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Investing Expertise

Can analysts, experts and gurus really give you an investing/trading edge? Should you track the advice of as many as possible? Are there ways to tell good ones from bad ones? Recent research indicates that the average “expert” has little to offer individual investors/traders. Finding exceptional advisers is no easier than identifying outperforming stocks. Indiscriminately seeking the output of as many experts as possible is a waste of time. Learning what makes a good expert accurate is worthwhile.

Investment Consultant Expertise?

Do expert investment consultants advising institutions recommend outperforming funds? In their September 2013 paper entitled “Picking Winners? Investment Consultants’ Recommendations of Fund Managers”, Tim Jenkinson, Howard Jones, and Jose Vicente Martinez analyze survey data to determine what factors drive consultant fund recommendations, what impact their recommendations have on fund flows and how well their recommendations perform. While individual investment consultants do not publicly disclose their recommendations, survey responses allow assessment of aggregate recommendations (a list of top-rated funds) from consultants accounting for over 90% of the U.S. consulting market. To assess recommended fund performance, the authors compare recommended funds to style-matched alternatives based on returns and three-factor (market, size, book-to-market) and four-factor (plus momentum) alphas. They measure performance net of trading frictions but gross of fees of both fund managers and the investment consultants themselves. Using responses from an average 29 investment consultants to annual survey questions on their recommendations of long-only active U.S. equity funds, along with size/performance data for the funds they rate and similar funds, during 1999 through 2011 (13 years), they find that: Keep Reading

Mark Hulbert’s Stock Newsletter Sentiment Index

A reader suggested a review of the stock market commentary of Mark Hulbert, editor of the Hulbert Financial Digest, which tracks the recommendations of a wide range of investing newsletters. He is also a regular columnist at MarketWatch. Because Mark Hulbert uses his Hulbert Stock Newsletter Sentiment Index (HSNSI) as a principal quantitative tool in formulating his market outlook, we evaluate the usefulness of that index in predicting stock market returns rather than his qualitative commentary. HSNSI “reflects the average recommended stock market exposure among a subset of short-term market timers tracked by the Hulbert Financial Digest.” Mark Hulbert presents HSNSI as a contrarian signal for future stock returns; when HSNSI is high (low), he views the outlook for stocks as materially bearish (bullish). Using a sample of 287 values of HSNSI over the period July 2002 through September 2013 (generated by searching MarketWatch.com for “HSNSI” and its predecessor “HSSI”) and contemporaneous daily closes of the S&P 500 Index, we find that: Keep Reading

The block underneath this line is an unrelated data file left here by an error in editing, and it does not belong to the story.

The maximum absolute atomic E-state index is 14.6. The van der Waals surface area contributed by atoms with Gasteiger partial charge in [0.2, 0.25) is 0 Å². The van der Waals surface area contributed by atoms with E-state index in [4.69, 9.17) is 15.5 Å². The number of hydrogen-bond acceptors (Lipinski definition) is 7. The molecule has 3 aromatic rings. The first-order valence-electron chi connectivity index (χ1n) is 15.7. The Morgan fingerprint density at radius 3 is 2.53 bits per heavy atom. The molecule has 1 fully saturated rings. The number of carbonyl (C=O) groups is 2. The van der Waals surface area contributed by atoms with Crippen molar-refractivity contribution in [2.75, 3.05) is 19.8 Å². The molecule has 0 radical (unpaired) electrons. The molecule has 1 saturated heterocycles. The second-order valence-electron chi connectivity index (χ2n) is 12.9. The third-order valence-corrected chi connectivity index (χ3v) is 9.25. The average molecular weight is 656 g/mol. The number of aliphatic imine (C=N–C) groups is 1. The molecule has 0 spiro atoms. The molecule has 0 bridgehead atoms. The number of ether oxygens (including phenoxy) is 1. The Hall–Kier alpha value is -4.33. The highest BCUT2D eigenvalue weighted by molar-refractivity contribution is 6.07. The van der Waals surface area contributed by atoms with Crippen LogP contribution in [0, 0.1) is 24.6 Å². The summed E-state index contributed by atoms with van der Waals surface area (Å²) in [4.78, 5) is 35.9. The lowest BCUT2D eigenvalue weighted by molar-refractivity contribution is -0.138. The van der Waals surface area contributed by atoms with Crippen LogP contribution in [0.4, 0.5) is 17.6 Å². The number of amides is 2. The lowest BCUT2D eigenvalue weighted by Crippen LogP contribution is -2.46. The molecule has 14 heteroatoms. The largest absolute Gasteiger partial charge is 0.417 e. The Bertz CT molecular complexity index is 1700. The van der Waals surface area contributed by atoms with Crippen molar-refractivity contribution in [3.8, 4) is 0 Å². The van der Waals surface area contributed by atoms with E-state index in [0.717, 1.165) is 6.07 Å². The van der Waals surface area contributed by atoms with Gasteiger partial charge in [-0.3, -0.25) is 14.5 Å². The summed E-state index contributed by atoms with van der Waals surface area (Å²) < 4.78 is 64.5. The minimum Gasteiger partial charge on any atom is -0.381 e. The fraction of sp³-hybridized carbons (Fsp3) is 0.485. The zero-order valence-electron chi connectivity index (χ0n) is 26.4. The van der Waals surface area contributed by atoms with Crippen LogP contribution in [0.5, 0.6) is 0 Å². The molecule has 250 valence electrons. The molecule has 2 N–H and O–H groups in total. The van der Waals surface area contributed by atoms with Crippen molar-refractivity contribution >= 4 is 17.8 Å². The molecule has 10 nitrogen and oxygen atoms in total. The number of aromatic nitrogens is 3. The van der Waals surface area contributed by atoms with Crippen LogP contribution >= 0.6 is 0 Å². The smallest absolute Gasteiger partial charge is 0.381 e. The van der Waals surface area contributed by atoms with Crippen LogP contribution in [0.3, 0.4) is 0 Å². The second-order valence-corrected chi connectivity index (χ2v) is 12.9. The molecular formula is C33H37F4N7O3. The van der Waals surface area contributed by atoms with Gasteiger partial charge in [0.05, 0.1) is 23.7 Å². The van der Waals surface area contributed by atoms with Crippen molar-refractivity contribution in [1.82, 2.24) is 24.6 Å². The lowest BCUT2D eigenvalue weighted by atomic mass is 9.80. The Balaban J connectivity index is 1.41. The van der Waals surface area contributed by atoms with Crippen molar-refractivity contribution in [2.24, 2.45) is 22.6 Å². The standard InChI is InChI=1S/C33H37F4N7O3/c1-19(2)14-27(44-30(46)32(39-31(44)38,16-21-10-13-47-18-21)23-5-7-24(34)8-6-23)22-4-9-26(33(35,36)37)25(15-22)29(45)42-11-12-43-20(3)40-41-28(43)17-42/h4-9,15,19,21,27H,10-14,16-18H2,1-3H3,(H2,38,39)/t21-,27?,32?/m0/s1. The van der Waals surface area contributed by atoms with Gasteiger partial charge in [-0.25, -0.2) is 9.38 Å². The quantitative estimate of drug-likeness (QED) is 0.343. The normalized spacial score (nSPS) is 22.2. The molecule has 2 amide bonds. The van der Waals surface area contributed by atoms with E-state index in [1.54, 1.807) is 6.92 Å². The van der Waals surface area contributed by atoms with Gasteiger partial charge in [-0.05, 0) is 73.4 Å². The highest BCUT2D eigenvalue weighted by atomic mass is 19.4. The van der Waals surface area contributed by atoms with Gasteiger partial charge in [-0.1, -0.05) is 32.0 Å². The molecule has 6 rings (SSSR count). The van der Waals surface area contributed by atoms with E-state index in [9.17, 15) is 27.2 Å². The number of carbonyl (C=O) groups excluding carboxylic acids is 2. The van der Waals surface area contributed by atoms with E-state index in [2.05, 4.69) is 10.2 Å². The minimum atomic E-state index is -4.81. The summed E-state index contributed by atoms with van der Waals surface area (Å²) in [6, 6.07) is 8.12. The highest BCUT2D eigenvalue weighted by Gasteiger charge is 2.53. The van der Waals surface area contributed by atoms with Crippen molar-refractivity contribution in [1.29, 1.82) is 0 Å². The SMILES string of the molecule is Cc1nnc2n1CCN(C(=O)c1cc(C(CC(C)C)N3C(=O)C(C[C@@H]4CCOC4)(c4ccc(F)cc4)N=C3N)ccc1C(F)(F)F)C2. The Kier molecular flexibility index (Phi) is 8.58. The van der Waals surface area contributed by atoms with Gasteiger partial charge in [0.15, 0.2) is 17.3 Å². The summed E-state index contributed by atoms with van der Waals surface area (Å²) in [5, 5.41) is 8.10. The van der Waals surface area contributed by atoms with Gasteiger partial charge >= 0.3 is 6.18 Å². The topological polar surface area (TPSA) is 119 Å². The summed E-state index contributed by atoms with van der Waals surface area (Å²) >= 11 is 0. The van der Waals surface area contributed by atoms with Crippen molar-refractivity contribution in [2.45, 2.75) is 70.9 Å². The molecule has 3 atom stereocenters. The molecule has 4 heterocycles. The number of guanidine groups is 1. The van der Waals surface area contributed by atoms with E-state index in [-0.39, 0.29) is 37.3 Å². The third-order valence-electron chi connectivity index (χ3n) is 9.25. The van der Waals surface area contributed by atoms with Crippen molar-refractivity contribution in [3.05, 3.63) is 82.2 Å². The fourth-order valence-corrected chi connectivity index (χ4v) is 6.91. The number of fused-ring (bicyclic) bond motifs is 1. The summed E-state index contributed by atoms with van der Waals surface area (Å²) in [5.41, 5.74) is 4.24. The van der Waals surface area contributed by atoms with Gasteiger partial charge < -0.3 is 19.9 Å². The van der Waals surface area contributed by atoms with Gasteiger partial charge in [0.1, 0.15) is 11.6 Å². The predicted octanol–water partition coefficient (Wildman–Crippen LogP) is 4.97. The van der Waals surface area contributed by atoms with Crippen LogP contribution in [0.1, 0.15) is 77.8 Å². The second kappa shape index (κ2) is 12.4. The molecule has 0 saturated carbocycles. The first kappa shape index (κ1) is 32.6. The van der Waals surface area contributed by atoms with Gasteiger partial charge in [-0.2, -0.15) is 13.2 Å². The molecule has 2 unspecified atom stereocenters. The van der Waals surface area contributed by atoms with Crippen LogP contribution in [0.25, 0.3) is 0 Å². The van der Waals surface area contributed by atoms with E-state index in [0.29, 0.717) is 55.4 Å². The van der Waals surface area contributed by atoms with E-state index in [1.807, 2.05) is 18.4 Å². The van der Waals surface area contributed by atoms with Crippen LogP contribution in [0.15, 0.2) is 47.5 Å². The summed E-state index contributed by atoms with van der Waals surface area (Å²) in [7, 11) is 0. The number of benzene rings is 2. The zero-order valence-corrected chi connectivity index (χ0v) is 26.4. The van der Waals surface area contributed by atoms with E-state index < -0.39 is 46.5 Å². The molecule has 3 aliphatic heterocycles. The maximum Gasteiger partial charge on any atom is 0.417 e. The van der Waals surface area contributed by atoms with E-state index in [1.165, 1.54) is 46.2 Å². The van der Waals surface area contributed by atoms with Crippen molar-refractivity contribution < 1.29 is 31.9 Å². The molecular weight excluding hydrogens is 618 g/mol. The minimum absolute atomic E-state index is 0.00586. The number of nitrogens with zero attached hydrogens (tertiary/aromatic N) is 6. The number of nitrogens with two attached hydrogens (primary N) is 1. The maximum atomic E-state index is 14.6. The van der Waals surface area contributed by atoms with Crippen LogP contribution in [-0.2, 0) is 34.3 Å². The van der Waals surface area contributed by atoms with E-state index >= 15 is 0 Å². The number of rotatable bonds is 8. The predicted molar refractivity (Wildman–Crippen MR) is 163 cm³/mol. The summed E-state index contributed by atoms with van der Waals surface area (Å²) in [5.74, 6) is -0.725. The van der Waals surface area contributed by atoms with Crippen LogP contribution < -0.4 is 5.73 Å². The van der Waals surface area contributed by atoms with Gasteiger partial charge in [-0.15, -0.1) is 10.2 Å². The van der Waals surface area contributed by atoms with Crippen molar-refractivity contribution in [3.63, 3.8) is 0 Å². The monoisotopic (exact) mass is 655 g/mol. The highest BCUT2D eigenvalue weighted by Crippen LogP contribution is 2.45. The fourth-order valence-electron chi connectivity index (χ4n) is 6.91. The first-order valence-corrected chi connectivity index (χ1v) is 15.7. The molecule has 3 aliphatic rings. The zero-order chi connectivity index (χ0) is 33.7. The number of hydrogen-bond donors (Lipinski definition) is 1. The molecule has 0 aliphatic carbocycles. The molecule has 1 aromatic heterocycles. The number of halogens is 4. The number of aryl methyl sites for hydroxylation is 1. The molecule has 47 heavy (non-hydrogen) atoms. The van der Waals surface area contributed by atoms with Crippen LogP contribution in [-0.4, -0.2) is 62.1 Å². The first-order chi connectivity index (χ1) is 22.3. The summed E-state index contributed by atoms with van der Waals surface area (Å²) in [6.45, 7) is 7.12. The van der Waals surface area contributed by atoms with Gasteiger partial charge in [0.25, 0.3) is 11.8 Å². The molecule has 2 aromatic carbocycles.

Trading Habits of Highly Successful Hedge Fund Managers

What are the trading behaviors of the best-performing hedge funds? In his June 2013 paper entitled “How do Hedge Fund ‘Stars’ Create Value? Evidence from Their Daily Trades”, Russell Jame uses transaction-level data to investigate the magnitude and source of hedge fund equity trading profits. His sample includes name, equity trade dates (but not non-equity trades, if any), execution prices and transaction costs for 74 hedge funds and 579 other institutions over a 12-year period. He estimates performance by constructing buy and sell portfolios from trades and computing portfolio-level returns over intervals of the next 21, 63, 126 and 252 trading days (emphasizing 252 days as closest to the average holding period of a typical hedge fund). He excludes portfolios with fewer than ten stocks as too noisy. He considers gross return, gross DGTW-adjusted return (return on a stock less the value-weighted return on a benchmark portfolio with the same size, book-to-market and momentum characteristics as the stock) and net DGTW-adjusted return. Using detailed trading data as described during January 1999 through December 2010 and associated stock prices through December 2011, he finds that: Keep Reading

Technical or Fundamental Analysis for Currency Exchange Rates?

What works better for currency trading, technical or fundamental analysis? In their April 2013 working paper entitled “Exchange Rate Expectations of Chartists and Fundamentalists”, Christian Dick and Lukas Menkhoff compare the behavior and performance of technical analysts (chartists) and fundamental analysts (fundamentalists) based on monthly surveys of several hundred German professional dollar-euro exchange rate forecasters, in combination with respondent self-assessments regarding emphasis on technical and fundamental analysis. Forecasts are directional only (whether the dollar will depreciate, stay the same or appreciate versus the euro) at a six-month horizon. The authors examine three self-assessments (from 2004, 2007 and 2011) to classify forecasters as chartists (at least 40% weight to technical analysis), fundamentalists (at least 80% weight to fundamental analysis) or intermediates. Using responses from 396 survey respondents encompassing 33,861 monthly time-stamped forecasts and contemporaneous dollar-euro exchange rate data during January 1999 through September 2011 (153 months), they find that: Keep Reading